July 26, 2023
The South Burnett Thrashers must win a sudden-death final on Saturday if they hope to keep their 2023 Grand Final hopes alive.
Unfortunately, after their July 15 loss followed by a tough game this week against competition leaders St George, the Thrashers finished the season in third spot on the ladder.
They notched up 10 wins and just four losses during the regular season.
The last round was played on Saturday at the University of Southern Queensland in Toowoomba.
“It was not the end of the season we would have liked. We went down 46-19,” club president Jamie Shirlaw said.
“St George played well and wanted it more than we did.
“Mike (Bishop) and the team will be working hard at training to make sure that we are ready for the Elimination Final against Dalby this Saturday.
“We have won both games against Dalby this year, but that doesn’t mean anything come Finals time.
“They will have a lot to prove and we need to show that we deserve to be in the finals.
“We were knocked out in the Elimination Final last year. Our players do not want to feel that hurt again.”
The game will be played on the lower oval at Gold Park in Toowoomba from 12:40pm on Saturday.
South Burnett supporters have been urged to make the trip to Toowoomba to support the Thrashers in their must-win game.
* * *
Apisalome “Biss” Waqatabu is longing for the glory of winning the Grand Final of the Bill Flamsteed competition.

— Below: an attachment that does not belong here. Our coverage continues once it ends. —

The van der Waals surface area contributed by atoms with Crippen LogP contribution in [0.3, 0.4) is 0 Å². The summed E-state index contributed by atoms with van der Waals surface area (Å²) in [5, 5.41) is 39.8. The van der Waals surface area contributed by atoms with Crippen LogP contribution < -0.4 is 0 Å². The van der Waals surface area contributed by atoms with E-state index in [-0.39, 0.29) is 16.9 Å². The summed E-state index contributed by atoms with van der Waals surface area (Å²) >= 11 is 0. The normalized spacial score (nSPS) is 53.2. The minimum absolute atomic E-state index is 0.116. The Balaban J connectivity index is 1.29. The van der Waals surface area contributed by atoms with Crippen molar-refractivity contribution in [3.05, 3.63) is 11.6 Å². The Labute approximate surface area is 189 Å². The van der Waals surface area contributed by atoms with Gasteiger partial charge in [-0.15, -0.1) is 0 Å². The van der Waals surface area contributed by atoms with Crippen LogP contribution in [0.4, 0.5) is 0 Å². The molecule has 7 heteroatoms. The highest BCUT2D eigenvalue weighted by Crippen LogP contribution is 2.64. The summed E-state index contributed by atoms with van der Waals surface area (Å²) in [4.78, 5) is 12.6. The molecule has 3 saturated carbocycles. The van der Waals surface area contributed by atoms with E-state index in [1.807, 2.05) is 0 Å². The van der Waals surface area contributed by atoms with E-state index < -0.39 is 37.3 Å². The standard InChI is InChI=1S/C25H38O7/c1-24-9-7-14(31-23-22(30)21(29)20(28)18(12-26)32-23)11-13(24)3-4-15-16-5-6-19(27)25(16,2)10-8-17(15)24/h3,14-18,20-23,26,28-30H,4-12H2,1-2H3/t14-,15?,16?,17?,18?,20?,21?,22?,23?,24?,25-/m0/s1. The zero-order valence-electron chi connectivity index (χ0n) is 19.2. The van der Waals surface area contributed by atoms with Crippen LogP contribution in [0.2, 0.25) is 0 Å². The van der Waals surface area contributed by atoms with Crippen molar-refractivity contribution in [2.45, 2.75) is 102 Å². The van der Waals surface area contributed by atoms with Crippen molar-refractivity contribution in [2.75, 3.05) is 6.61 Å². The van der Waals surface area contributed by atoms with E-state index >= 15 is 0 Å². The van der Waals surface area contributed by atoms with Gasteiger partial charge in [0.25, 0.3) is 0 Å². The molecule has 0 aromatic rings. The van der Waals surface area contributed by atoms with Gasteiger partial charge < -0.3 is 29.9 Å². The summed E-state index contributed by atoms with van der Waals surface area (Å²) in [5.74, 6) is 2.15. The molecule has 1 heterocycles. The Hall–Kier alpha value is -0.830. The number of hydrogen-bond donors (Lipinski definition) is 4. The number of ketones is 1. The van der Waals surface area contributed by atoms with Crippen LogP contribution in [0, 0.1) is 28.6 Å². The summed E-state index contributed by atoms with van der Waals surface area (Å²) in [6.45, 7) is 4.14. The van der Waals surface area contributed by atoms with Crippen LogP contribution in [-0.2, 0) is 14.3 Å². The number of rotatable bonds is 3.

“It takes a lot of hard work and effort throughout the season to make it to the knockout rounds,” he said.
Biss is just one of the Thrashers who are working in Australia under the Pacific Australia Labour Mobility (PALM) scheme.
In 2023, the Thrashers is made up almost exclusively of Fijians, Samoans, Papua New Guineans and Solomon Islanders.
Club president Jamie Shirlaw said that after the club’s player base nearly dried up in 2013, the arrival of the PALM workers in Kingaroy had helped revive the club both on and off the field.
“The club has thrived since the PALM workers joined. They’ve significantly improved the club culture, and their successes on-field saw us to the finals last year and again this year,” Jamie said.
“It’s great to see the players singing together at the end of the game and showing respect for the other side, you see them express pride for their culture and for their community.”
Mark Laki, from Samoa who plays inside centre, says playing for the Thrashers has made his downtime from his job at Swickers meatworks in Kingaroy more fulfilling.
“It gives us something to look forward to after work and builds spirit within our local Pacific Islander community,” he said.
The PALM workers are hopeful they can bring home a victory for the community that has given them a second home in Australia.
“It’s important to give something back and make the local community proud,” Mark said.